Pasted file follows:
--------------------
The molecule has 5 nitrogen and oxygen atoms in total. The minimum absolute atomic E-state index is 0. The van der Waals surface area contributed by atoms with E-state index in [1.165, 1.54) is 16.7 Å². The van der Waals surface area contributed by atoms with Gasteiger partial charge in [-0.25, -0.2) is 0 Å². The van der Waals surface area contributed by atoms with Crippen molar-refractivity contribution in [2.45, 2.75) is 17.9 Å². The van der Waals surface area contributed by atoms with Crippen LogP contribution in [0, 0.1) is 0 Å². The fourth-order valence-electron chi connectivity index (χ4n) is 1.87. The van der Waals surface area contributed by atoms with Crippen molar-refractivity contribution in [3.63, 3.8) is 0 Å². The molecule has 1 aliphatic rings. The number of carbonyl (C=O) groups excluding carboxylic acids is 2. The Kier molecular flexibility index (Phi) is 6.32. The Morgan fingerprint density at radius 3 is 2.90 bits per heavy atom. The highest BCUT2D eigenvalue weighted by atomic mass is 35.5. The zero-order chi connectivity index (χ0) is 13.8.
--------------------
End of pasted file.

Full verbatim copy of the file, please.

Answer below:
The molecule has 5 nitrogen and oxygen atoms in total. The minimum absolute atomic E-state index is 0. The van der Waals surface area contributed by atoms with E-state index in [1.165, 1.54) is 16.7 Å². The van der Waals surface area contributed by atoms with Gasteiger partial charge in [-0.25, -0.2) is 0 Å². The van der Waals surface area contributed by atoms with Crippen molar-refractivity contribution in [2.45, 2.75) is 17.9 Å². The van der Waals surface area contributed by atoms with Crippen LogP contribution in [0, 0.1) is 0 Å². The fourth-order valence-electron chi connectivity index (χ4n) is 1.87. The van der Waals surface area contributed by atoms with Crippen molar-refractivity contribution in [3.63, 3.8) is 0 Å². The molecule has 1 aliphatic rings. The number of carbonyl (C=O) groups excluding carboxylic acids is 2. The Kier molecular flexibility index (Phi) is 6.32. The Morgan fingerprint density at radius 3 is 2.90 bits per heavy atom. The highest BCUT2D eigenvalue weighted by atomic mass is 35.5. The zero-order chi connectivity index (χ0) is 13.8.